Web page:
Paris Saint-Germain midfielder Idrissa Gueye has been questioned by the French Football Federation as to why he did not take part in a game in which players wore rainbow number shirts for speak out against homophobia.
A person with direct knowledge of the incident told The Associated Press on Tuesday that Gueye didn’t play because he didn’t want to wear a rainbow-colored number on his shirt. The person spoke on condition of anonymity as Gueye has not publicly commented on the incident.
The federation’s ethics board sent Gueye a letter, obtained by the AP on Wednesday, urging him to clarify why he missed Saturday’s game.
The board said that if the reports were wrong, the Senegal international could take a picture of him wearing the shirt.
“Your absence has given rise to numerous speculations which have been very widely interpreted as a refusal to participate in this operation to raise awareness of the fight against discrimination,” wrote the chairman of the council, Patrick Anton.
Gueye traveled with his teammates to Montpellier for the match, but PSG coach Mauricio Pochettino cited “personal reasons” for Gueye’s absence from the pitch.
“Either these assumptions are baseless, in which case we ask you to speak out without delay in order to put an end to these rumors,” writes Anton. “We invite you, for example, to accompany your message with a photo of you wearing the jersey in question.
“Or these rumors (reports) are true,” he continued. “In which case, we ask you to take stock of the impact of your actions and the very serious fault committed. The fight against discrimination affecting different minorities is a vital and constant struggle. Whether it’s skin color, or religion, or sexual orientation, or any other difference, all discrimination is based on the same grounds – rejection of others.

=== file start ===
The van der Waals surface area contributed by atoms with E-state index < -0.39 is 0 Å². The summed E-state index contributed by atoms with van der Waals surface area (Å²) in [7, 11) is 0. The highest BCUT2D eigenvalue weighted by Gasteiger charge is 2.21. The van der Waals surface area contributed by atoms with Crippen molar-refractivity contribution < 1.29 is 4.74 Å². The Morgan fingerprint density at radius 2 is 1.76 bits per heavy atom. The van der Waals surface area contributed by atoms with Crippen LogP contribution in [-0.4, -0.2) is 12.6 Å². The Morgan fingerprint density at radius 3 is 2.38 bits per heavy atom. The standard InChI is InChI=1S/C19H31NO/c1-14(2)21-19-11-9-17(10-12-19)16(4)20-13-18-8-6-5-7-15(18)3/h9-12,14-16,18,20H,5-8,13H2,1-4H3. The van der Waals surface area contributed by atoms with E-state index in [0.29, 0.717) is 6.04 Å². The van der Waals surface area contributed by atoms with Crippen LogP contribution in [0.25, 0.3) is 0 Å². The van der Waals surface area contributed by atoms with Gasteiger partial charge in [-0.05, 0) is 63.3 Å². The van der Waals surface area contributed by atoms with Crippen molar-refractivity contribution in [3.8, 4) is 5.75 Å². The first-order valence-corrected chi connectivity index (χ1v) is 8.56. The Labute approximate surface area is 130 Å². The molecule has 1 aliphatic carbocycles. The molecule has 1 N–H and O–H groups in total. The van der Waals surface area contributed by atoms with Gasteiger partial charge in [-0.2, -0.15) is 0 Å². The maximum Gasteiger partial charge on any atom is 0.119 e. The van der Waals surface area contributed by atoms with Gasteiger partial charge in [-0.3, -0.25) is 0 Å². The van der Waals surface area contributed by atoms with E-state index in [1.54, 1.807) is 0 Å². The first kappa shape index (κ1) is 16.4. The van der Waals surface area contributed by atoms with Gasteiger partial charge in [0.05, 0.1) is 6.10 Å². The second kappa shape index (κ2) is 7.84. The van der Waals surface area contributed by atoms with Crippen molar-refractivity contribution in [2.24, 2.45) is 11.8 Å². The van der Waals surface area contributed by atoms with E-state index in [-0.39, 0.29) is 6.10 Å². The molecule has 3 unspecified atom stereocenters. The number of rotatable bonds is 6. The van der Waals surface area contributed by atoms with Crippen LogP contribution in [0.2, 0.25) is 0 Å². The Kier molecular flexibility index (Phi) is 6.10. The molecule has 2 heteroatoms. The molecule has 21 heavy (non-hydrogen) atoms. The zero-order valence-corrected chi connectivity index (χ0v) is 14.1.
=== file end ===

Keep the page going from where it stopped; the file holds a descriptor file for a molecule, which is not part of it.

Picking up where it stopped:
For the second consecutive season, French clubs have been asked to label their shirts with numbers colored with the rainbow flag, a symbol of the LGBTQ movement.
Gueye also missed the equivalent game in May last season.
“By refusing to participate in this operation, you are validating discriminatory behavior (and) rejection of others, and not just against those in the LGBTQ+ movement,” Anton continued. “Football’s impact on society and the way the players are role models for those who look up to them gives us all a personal sense of responsibility. We hope this letter will make you aware that you need to clarify your position or make amends.
The case quickly became a political issue both in Senegal and in France.
Senegalese President Macky Sall tweeted his support for Gueye.
Former Senegalese Prime Minister Abdoul Mbaye also lent his support to Gueye, saying the PSG player “is not homophobic. He doesn’t want his image to be used to promote homosexuality. Leave him alone.”
Homosexual relations are considered a crime in Senegal and can be punished by up to five years in prison.
Valérie Pécresse, a conservative candidate in the French presidential election last month, joined in criticizing Gueye.